Campbell, Tollefson resign after plea bargain controversy by David Lias Two state lawyers have resigned after being suspended for their handling of a plea bargain in the death of a Vermillion baby, according to a news report last week.
The report states that Gov. Bill Janklow was notified Feb. 4 that Special Assistant Attorneys General Ron Campbell and Gay Tollefson had resigned, said Bob Mercer, the governor�s press secretary.
Janklow earlier Friday said he was upset when he heard that the two prosecutors had bullied the child�s mother in an attempt to get her to accept the plea bargain they had negotiated.
Daren Olson, a former University of South Dakota police officer, has pleaded innocent to charges of second-degree murder and first-degree manslaughter for the October death of 5-month-old Jordyn Nicole Olson. Prosecutors have said he hit his daughter�s head against a table.
Maria Olson, a Vermillion police officer, wanted her estranged husband to get a sentence of up to 30 years.
But Campbell and Tollefson signed a deal to recommend only 20 years in prison for Daren Olson.
Attorney General Mark Barnett has said the two prosecutors signed the plea bargain over Maria Olson�s objections and without getting the required clearance from his office.
The judge in the case will have to decide whether to accept the plea bargain.
Maria Olson has said Campbell insisted during a telephone conversation that she go along with the recommendation for only a 20-year sentence.
Barnett earlier had suspended Campbell and Tollefson from practicing as assistant attorneys general. The two were employed by the Department of Social Services, which would have determined what discipline they would have faced.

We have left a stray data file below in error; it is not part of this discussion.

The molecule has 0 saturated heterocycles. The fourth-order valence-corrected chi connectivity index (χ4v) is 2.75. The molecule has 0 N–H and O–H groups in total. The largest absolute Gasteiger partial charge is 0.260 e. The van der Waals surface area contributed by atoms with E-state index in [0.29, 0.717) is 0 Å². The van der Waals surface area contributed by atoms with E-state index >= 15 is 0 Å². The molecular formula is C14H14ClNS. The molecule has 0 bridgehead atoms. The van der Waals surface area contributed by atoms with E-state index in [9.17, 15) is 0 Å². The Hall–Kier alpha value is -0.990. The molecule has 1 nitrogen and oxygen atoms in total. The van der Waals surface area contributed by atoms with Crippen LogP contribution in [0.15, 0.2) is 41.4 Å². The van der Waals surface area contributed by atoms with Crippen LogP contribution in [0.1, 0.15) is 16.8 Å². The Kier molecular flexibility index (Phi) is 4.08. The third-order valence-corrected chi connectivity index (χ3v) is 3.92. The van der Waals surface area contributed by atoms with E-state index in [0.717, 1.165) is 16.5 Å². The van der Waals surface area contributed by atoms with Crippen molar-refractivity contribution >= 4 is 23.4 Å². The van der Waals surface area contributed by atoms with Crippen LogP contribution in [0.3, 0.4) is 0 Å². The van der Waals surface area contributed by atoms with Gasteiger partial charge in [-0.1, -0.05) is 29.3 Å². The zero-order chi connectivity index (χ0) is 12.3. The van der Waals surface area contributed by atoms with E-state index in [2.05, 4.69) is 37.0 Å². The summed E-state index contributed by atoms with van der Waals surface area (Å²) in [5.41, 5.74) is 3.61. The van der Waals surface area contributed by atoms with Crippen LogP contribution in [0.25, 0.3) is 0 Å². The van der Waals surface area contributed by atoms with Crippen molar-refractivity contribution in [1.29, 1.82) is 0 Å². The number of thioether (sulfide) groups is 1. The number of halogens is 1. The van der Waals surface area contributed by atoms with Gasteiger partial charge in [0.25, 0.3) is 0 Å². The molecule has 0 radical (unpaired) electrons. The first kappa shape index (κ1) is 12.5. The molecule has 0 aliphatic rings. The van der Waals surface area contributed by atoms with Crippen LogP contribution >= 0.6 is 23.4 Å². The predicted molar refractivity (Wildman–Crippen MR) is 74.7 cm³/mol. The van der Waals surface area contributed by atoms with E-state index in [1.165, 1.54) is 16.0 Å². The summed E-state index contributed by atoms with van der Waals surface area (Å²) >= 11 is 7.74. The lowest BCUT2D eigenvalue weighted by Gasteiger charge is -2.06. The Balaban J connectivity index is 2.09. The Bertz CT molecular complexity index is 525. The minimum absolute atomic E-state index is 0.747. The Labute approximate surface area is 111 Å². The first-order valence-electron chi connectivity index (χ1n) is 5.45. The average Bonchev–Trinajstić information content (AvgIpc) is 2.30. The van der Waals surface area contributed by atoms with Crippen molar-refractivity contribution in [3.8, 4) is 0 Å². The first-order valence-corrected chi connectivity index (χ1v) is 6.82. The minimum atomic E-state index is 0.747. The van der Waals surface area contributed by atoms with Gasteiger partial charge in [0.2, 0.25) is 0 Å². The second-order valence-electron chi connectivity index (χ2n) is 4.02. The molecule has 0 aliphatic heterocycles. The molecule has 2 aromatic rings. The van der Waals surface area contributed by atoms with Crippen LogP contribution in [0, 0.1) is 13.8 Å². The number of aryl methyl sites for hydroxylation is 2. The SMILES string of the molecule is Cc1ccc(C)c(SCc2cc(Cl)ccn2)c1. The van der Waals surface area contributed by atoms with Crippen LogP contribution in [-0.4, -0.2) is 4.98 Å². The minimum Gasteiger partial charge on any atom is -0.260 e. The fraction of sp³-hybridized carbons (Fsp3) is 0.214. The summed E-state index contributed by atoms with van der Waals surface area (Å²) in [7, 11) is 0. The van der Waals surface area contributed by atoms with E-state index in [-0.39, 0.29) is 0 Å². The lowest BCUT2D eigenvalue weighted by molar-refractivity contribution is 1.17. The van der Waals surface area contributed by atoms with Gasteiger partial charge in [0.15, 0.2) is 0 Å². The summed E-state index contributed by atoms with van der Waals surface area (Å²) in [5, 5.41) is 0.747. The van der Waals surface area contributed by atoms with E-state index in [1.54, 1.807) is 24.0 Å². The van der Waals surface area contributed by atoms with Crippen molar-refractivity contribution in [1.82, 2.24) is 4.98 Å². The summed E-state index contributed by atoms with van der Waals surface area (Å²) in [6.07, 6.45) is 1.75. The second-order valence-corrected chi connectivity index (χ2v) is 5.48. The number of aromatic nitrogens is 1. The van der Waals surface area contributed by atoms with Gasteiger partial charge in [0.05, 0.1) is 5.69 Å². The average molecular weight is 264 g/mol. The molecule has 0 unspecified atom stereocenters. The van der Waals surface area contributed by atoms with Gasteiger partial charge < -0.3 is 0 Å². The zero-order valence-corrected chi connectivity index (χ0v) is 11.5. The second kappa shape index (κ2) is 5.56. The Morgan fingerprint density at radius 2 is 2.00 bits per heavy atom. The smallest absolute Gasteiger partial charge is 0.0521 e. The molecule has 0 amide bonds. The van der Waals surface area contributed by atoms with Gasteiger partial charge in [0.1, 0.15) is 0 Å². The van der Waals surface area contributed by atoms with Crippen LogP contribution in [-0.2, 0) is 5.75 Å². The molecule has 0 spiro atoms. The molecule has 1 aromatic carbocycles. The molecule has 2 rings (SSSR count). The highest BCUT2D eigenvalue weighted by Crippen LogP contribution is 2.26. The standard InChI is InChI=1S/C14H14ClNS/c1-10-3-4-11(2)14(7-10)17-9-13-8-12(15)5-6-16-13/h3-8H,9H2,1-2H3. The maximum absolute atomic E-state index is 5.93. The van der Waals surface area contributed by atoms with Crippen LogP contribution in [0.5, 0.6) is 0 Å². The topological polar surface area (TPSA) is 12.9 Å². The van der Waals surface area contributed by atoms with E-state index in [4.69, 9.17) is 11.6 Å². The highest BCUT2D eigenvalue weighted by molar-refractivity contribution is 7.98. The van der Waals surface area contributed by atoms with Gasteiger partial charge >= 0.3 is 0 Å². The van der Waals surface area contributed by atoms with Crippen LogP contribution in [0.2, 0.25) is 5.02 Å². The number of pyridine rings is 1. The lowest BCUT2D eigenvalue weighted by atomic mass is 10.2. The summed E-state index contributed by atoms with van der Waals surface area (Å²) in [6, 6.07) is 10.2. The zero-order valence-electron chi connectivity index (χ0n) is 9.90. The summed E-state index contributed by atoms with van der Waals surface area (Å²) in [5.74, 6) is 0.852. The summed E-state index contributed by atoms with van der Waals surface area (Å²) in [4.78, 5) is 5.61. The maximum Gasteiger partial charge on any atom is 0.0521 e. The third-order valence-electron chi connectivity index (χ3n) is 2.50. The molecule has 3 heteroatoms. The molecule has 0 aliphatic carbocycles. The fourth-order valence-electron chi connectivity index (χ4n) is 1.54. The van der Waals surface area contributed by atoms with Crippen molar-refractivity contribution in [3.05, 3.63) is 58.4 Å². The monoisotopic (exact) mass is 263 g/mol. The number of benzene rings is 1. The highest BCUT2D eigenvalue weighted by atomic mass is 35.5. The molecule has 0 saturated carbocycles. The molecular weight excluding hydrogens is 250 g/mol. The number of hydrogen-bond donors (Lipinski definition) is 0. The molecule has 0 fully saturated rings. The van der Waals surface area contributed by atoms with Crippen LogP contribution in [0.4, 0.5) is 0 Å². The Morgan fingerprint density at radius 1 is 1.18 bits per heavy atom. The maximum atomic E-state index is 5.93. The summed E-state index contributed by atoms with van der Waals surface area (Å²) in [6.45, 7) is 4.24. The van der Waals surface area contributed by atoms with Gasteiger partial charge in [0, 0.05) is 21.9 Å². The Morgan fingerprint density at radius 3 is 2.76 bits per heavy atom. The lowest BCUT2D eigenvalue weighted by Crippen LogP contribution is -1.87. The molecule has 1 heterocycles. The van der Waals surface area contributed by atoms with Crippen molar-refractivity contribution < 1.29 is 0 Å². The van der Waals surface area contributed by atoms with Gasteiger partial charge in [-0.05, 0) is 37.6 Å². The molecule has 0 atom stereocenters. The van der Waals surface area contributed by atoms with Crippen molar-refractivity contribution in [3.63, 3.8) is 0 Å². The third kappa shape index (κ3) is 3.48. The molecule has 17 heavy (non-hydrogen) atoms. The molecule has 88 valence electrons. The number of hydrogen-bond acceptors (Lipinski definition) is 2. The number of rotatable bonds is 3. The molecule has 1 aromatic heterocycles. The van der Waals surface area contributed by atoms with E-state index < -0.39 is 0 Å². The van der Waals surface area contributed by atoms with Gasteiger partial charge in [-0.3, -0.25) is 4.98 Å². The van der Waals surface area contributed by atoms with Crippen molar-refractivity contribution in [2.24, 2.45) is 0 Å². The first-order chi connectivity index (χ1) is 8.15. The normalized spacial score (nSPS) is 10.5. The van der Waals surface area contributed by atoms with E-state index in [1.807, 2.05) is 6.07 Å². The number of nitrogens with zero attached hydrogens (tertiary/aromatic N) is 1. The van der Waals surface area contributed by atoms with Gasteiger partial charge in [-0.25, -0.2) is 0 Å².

The Plain Talk contacted Barnett�s office this week to confirm that the information in the news report is correct.
Bob Gray, a spokesman for the attorney general, said Feb. 9 that he and other officials in Barnett�s office couldn�t comment on the case.
�My boss says we�re gagged,� Gray said, referring to a gag order issued by a judge that prohibits parties involved in the case from commenting publicly about it. �That gag order has kind of shut us up, and therefore we can�t talk to you.�
Janklow said Feb. 4 he called Maria Olson because he felt bad after he heard what had happened. He said he told her he would try to prevent a similar occurrence in the future.
The state lawyers apparently were trying to get Maria Olson to agree to the plea bargain so the deal would be politically acceptable, the governor said in the news report.
Attempts by the Plain Talk to contact officials from the Department of Social Services and from Janklow�s office to confirm this information were unsuccessful.